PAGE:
Anytime Aaron Turner’s name is attached to a musical endeavor, underground metal fans pay attention. The founder and mastermind of the prolific post-metal band Isis is also the man behind one of metal’s most prolific record labels, Hydra Head Records, whose lineup was ripe with bands and artists who were at the cusp of creative brilliance, even being coined “thinking man’s metal” by Turner himself. However, all good things must come to an end, and as we all know, Isis announced their disbandment in 2010, and two short years later, Turner pulled the plug on Hydra Head Records and ceased putting out new releases.
Thankfully, Turner has remained very much active in the metal scene, continually indulging in his sludge/post-metal roots in Old Man Gloom, experimenting with ambience alongside his wife Faith Coloccia in Mammifer, and he even dipped his toe into black metal with Twilight in 2010, performing on their Monument to Time End album. All of these projects would appear to be more than enough creative outlets for Turner, but out of desire to create crushing, heavy music once more, he formed Sumac last year alongside drummer Nick Yacyshyn of Baptists and Brian Cook of Russian Circles, and their debut album The Deal has been one of underground metal’s most anticipated releases ever since it was announced.
The Deal is an extremely dense album, but one that was every bit worth the wait and every bit as brilliant as you’d expect it to be, considering the musicians involved. The album starts on a brooding note with ‘Spectral Gold,’ a short, rhythmic instrumental that serves as a foretaste of the sludginess and earthy tones to come. Even though The Deal is comprised of only four real songs, each song covers so much ground sonically that they could almost pass for separate EPs in and of themselves. That said, the album works better as one whole, cohesive unit and should be digested as such.
Turner has always been one to explore atmosphere and dynamics in his music, and it’s no different with Sumac. ‘Thorn In the Lion’s Paw’ is a perfect example of this, beginning with a single piano note before breaking into the song’s deceptively heavy and oddly catchy main riff. Indeed, Turner’s signature sonic characteristics are all over this album, most closely resembling his work with Isis and Old Man Gloom, but the main difference with Sumac lies in the extremely capable arsenal of musicians Turner has assembled, most notably drummer Nick Yacyshyn. Yacyshyn’s performance on The Deal is a real highlight of the album, and he is proving himself to be one of metal’s most gifted and versatile drummers. He is extremely creative with his playing, and treats his drums as more of a lead instrument than an accompanying one, which makes for an exciting listen. His performance is exceptional throughout the whole album, but he shines in particular on ‘Hollow King’ and the album’s title track.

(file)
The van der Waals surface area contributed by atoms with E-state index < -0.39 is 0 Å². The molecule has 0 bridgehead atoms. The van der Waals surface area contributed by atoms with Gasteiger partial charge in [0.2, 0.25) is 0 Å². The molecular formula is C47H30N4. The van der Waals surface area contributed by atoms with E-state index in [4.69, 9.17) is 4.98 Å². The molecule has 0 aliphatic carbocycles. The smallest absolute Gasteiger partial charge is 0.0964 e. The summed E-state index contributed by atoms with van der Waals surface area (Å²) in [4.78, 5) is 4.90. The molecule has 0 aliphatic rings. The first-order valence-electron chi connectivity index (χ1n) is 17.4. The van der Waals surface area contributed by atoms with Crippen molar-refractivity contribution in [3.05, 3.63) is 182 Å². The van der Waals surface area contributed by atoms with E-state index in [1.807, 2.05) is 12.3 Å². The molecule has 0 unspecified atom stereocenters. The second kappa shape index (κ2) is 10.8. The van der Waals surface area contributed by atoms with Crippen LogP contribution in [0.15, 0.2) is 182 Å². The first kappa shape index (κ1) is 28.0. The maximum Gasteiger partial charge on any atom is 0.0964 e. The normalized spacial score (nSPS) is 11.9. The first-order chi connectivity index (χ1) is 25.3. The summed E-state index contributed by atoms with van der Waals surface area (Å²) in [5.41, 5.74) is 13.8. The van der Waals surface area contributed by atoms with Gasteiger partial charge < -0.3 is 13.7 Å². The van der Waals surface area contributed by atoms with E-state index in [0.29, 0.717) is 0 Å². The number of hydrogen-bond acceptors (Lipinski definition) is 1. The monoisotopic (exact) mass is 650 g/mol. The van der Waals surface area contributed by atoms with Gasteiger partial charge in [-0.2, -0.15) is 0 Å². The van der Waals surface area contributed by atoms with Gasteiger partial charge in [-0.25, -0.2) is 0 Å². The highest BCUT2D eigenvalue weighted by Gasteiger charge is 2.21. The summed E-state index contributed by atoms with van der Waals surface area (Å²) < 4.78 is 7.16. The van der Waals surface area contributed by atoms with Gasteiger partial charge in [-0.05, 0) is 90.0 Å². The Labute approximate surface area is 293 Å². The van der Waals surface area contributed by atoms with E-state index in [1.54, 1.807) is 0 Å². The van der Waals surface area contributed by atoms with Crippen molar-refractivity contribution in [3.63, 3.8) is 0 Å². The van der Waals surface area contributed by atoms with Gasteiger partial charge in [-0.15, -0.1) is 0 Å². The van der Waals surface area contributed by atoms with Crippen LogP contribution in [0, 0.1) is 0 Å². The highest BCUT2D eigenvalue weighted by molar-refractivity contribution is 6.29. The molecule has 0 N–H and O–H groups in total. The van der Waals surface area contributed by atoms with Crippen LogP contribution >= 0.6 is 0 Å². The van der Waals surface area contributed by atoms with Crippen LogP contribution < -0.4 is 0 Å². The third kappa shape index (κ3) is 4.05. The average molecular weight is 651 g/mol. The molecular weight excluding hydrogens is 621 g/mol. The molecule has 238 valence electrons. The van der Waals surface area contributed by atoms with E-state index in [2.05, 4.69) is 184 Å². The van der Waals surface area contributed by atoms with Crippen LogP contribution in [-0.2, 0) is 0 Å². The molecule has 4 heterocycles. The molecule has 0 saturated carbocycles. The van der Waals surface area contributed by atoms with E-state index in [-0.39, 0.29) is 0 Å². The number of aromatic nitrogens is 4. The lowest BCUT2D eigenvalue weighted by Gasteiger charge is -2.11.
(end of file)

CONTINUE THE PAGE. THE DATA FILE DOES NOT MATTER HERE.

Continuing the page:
Turner’s performance is equally as impressive. He plays meticulously crafted riff after riff on The Deal that call to mind the glory days of Hydra Head Records and reinforces the fact that he is one of metal’s most adept composers. His playing is perhaps more rhythmic than we’ve ever heard from him in the past, but he has sacrificed none of his creative fervor. Nowhere is this more apparent than on the album’s standout title track, which is one of Turner’s most ambitious compositions to date. Clocking in at over 13 minutes, ‘The Deal’ is an exercise in art-metal brilliance, with its shapeshifting rhythms and unpredictable dynamics, and is easily one of the heaviest things Turner has ever written, colossal in its execution.
The term “supergroup” usually has a negative stigma attached to it, but in Sumac’s case, there’s no better way to describe them. Between Turner’s commanding and thunderous presence and Yacyshyn’s titanic and virtuosic drumming, Sumac is a band that truly embodies artistic brilliance. Sure, The Deal is a little on the longer side and it takes patience to listen to, but it is an album that was crafted with the utmost care and represents very intelligently the artistic side of metal. Simply put, The Deal is an album that absolutely should not be missed.
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Sumac’s The Deal gets…